Squash commits on master but separate commits on feature branch?
Let’s say Im working on a feature, in a branch called
I commit multiple times as I work on the feature.
I periodically push
foo_baz, a remote-tracking branch, to a remote repo. IE
I progress to the point where I want to merge all commits from
master and push to
origin/master. Here’s the question:
Can I merge
master such that all commits are still separate in
foo_baz‘s histroy, but that in
master‘s history, they are all one, squashed commit?
I’m a bit of a git beginner, so please forgive me if there’s something totally obvious that I’m missing. I dug around on the web but couldn’t find a direct answer to my question.
3 Solutions collect form web for “Squash commits on master but separate commits on feature branch?”
You might indeed be looking for
--squash (as in the other answers), but you might be looking for
Here’s the difference between the two. Suppose you start with two commits:
A --- B <-- branch "master", when you start
and then make two more on your new branch
A --- B <-- master \ C --- D <-- foo_baz
Now (once back on
master), you have these two options (among others). You can
git merge --squash foo_baz && git commit which will give you the following:
A --- B ----------- E <-- master \ C --- D <-- foo_baz
or you can
git merge --no-ff:
A --- B ----------- E <-- "master" after merge --no-ff \ / C --- D <-- foo_baz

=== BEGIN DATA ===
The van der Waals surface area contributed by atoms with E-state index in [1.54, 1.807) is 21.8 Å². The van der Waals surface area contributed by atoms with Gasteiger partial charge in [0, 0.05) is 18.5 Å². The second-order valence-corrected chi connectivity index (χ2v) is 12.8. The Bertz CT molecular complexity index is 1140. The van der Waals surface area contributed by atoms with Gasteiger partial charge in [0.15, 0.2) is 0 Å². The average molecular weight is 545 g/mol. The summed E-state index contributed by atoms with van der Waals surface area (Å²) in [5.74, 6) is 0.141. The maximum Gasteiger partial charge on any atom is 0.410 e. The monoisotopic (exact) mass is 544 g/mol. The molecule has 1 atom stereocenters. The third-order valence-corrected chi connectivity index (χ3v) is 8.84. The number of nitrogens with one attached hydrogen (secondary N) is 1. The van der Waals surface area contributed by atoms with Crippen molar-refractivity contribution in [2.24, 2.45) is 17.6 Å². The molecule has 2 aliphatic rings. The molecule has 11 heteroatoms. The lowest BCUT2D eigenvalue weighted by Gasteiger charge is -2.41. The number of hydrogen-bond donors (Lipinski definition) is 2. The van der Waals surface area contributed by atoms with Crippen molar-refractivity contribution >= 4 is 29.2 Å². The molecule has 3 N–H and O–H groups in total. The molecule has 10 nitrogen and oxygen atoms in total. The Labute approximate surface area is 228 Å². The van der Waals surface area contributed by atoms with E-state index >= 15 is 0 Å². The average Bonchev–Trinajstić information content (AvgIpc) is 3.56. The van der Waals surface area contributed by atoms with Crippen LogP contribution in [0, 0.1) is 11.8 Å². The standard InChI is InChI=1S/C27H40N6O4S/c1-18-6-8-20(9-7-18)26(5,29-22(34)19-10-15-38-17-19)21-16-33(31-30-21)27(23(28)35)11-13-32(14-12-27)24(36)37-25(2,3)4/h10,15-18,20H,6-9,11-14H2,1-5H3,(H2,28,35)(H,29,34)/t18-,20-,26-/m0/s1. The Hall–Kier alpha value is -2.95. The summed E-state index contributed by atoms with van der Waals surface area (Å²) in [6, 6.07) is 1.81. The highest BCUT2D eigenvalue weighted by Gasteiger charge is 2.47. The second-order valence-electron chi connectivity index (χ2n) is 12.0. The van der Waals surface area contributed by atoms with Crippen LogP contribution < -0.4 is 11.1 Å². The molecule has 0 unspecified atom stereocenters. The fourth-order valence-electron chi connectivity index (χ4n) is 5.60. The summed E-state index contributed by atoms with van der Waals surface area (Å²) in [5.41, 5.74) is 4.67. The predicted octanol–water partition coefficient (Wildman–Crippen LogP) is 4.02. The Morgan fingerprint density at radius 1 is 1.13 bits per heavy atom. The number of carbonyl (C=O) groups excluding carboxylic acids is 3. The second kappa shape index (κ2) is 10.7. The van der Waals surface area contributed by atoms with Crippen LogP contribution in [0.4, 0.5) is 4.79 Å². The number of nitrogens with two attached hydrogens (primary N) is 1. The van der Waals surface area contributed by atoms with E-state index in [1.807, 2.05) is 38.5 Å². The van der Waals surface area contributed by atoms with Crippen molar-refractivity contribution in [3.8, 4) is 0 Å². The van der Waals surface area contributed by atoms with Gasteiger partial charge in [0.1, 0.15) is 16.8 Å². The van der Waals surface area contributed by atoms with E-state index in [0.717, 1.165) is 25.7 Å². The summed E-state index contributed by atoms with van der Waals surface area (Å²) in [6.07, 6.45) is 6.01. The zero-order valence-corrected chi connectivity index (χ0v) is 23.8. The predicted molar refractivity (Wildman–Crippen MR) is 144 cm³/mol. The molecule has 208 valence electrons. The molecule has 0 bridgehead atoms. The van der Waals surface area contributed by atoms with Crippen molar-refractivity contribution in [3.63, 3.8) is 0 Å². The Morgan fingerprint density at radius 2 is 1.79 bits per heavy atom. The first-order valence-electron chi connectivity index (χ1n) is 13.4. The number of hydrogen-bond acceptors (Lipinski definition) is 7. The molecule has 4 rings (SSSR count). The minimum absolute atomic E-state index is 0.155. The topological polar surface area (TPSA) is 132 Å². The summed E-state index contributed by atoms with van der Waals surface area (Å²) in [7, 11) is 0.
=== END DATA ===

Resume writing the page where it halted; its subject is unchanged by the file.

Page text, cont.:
Both give you a new commit
E—in the first case, from the separate
git commit command—but the first one suppresses the multi-parent-ing action, so that in end, when you look back on this a year from now, it looks like you just copied all the changes from the branch. The tree (all the files you get when you
git checkout the branches) will be the same in both
E (in this particular case anyway, where there are no changes to B on
master before the merge action), but they’re different commits.
The difference from a straight
git merge is that the latter will generally produce a “fast forward”, which looks like this:
A --- B \ C --- D <-- foo_baz, master
where the angled line can be straightened out, giving you a history where both branches look exactly the same.
I think what you want is something like this:
git merge --squash foo_baz git commit
I think you’re looking for the